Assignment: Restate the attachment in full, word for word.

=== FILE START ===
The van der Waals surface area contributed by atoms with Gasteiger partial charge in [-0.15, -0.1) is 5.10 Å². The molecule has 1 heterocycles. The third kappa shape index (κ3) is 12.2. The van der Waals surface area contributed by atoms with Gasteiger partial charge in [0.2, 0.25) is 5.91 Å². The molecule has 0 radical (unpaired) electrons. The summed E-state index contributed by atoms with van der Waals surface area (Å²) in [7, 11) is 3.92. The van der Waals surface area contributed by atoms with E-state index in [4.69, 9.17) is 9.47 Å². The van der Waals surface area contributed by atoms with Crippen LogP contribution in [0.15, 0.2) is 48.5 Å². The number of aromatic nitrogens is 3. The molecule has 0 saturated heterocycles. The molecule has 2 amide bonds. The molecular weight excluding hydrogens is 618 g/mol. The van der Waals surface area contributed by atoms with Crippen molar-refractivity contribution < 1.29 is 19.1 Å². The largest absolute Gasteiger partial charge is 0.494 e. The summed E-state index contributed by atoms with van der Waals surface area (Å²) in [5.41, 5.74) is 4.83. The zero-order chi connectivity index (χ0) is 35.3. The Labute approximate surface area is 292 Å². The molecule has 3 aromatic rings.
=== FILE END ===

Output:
The van der Waals surface area contributed by atoms with Gasteiger partial charge in [-0.15, -0.1) is 5.10 Å². The molecule has 1 heterocycles. The third kappa shape index (κ3) is 12.2. The van der Waals surface area contributed by atoms with Gasteiger partial charge in [0.2, 0.25) is 5.91 Å². The molecule has 0 radical (unpaired) electrons. The summed E-state index contributed by atoms with van der Waals surface area (Å²) in [7, 11) is 3.92. The van der Waals surface area contributed by atoms with E-state index in [4.69, 9.17) is 9.47 Å². The van der Waals surface area contributed by atoms with Crippen LogP contribution in [0.15, 0.2) is 48.5 Å². The number of aromatic nitrogens is 3. The molecule has 0 saturated heterocycles. The molecule has 2 amide bonds. The molecular weight excluding hydrogens is 618 g/mol. The van der Waals surface area contributed by atoms with Crippen molar-refractivity contribution < 1.29 is 19.1 Å². The largest absolute Gasteiger partial charge is 0.494 e. The summed E-state index contributed by atoms with van der Waals surface area (Å²) in [5.41, 5.74) is 4.83. The zero-order chi connectivity index (χ0) is 35.3. The Labute approximate surface area is 292 Å². The molecule has 3 aromatic rings.